House Bill 2921 would repeal Oregon’s sanctuary state law and mandate that Oregon law enforcement agencies assist in federal immigration enforcement. The bill would also prohibit cities and counties from establishing sanctuary protections.
But Rep. Mike Nearman, a Republican from Independence, who is one of the bill’s chief sponsors, says he doesn’t expect HB 2921 to receive a hearing, instead Nearing is working on a petition to make the repeal a ballot measure to put before the voters in 2018.
Nearman says he doesn’t like that the state’s sanctuary law prohibits Oregon law officers from enforcing federal immigration laws. “I think that we just need to be able to enforce the laws just for their own sake just because we don’t need illegal people running around our country,” he tells Eugene Weekly.
Meanwhile, on March 13, the Eugene City Council voted unanimously to adopt a sanctuary-type ordinance to protect immigrants and Eugene residents. The “Protections for Individuals” ordinance prohibits city staff and operations from utilizing “city resources for purposes of enforcing federal immigration law unless related to a criminal offense,” according to a city news release.
Eugene Human Rights Commission Chair Ken Neubeck says the ordinance was passed in case any changes — such as the ones Nearman proposes — are made to the state’s sanctuary law. “This is an ordinance, not a resolution, resolutions are much less powerful and ordinances are permanent.”
The ordinance, which goes into effect 30 days after the vote, includes a provision that forbids the city from tracking people’s political, social, religious activities. Neubeck says this is a preventative measure in case the federal government attempts to create a registry.
Nearman says states should be “responsible for everything they can possibly be responsible for.” The framers of the Constitution “envisioned a federal government that had limited powers and everything else was left to the people,” he adds.
Contrary to the small-government ideology of the Republican Party, relinquishing the state’s sanctuary law would give more power to the federal government. Section two of the proposed bill states: “A law enforcement agency of the state of Oregon or of any political subdivision of the state may use agency moneys, equipment or personnel for the purpose of detecting or apprehending persons whose only violation of law is that they are persons of foreign citizenship present in the United States in violation of federal immigration laws.”
Illegal immigration, Nearman says, is a problem. “I think by some estimates it costs the state of Oregon $1.2 billion a year for illegal aliens,” he says. “I’m on the budget committee for my school district, and we spend a lot of money to teach students who don’t speak English.”
Nearman credits that estimate to “The Fiscal Burden of Illegal Aliens on Oregonians,” a report published by the Federation for American Immigration Reform (FAIR). The report claims Oregonians pay $1 billion per year for “illegal aliens and their children,” and cites one of its own prior studies. One resource listed in the study cites “constitutional scholars” without listing any names.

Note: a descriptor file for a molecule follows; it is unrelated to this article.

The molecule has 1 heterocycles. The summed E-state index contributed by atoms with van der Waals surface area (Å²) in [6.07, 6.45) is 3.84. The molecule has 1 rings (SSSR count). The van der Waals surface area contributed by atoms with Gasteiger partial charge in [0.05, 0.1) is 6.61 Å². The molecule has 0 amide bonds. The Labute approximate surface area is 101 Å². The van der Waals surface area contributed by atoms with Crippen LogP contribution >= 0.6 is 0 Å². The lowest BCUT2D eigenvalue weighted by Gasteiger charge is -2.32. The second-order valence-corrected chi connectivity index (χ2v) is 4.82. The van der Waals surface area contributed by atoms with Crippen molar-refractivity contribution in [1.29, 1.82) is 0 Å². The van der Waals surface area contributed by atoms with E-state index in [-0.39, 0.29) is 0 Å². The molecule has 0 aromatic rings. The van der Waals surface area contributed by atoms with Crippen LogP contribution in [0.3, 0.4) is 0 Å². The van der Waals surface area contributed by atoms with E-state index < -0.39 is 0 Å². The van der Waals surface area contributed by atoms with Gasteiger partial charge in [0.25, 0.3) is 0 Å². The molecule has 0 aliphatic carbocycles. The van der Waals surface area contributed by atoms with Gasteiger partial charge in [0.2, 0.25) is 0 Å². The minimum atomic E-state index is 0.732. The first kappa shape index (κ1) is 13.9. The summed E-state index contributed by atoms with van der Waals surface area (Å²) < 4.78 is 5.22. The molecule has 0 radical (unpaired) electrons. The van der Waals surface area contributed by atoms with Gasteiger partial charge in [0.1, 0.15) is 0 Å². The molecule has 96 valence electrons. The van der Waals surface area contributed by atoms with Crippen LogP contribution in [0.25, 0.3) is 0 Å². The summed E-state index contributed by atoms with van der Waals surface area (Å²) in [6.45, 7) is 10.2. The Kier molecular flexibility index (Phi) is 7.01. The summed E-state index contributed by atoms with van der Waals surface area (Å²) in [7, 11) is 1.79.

FAIR is designated a hate group by the Southern Poverty Law Center. FAIR’s founder John Tanton corresponded with a FAIR donor suggesting that she “read the work of a radical anti-Semitic professor — to ‘give you a new understanding of the Jewish outlook on life’ — and suggested that the entire FAIR board discuss the professor’s theories on the Jews,” according to the SPLC.
SPLC has documented more than twenty years of Tanton’s ties with “Holocaust deniers, a former Klan lawyer and leading white nationalist thinkers, including Jared Taylor (who wrote in 2005, ‘When blacks are left entirely to their own devices, Western civilization — any kind of civilization — disappears’).”
Asked if Nearman knew about FAIR being a designated hate group, he replied, “I don’t put much stock in the Southern Poverty Law Center. The bar to being designated as a hate group is pretty low for them. I stand by my data.”
Nearman adds that Oregon needs guest workers. “I’m a software engineer by trade, so my last job, we had people who were in some status of legal-ness working, but they weren’t citizens or anything like that, and that’s fine,” he says. “We do that as we have needs and as we can vet people.”
Money is also a concern when relocating Syrian immigrants to the U.S., according to Nearman, who suggests the federal government is spending 12 times as much bringing refugees to the United States as it would cost to resettle them “somewhere in the Middle East.”
On Feb. 15, Oregon House Majority Leader Jennifer Williamson released a statement saying she was “appalled” at the House Republicans’ proposed legislation: “At a time when we should be extending a hand of compassion to those fleeing violence or hardship, HB 2921 would instead prevent the state or local communities from choosing to protect their residents.”
Nearman and the bill’s only other sponsor, Rep. Sal Esquivel, a Republican from Medford, are also pursuing a ballot initiative on the issue. They gathered 1,346 signatures on Oct. 20, surpassing the minimum requirement of 1,000 to get a ballot title. A total of 88,184 signatures would be needed for the petition to be placed on the ballot to be decided on by voters.
Nearman did not bring up the petition during an interview. An additional request for a comment was not answered.
EW reached out to Rep. Sal Esquivel on Feb. 23. An unsigned email from his account responded, “Thank you but at this time Rep. Esquivel is not available for an interview with Eugene Weekly.” A second email asking Esquivel once more for an interview did not receive a response.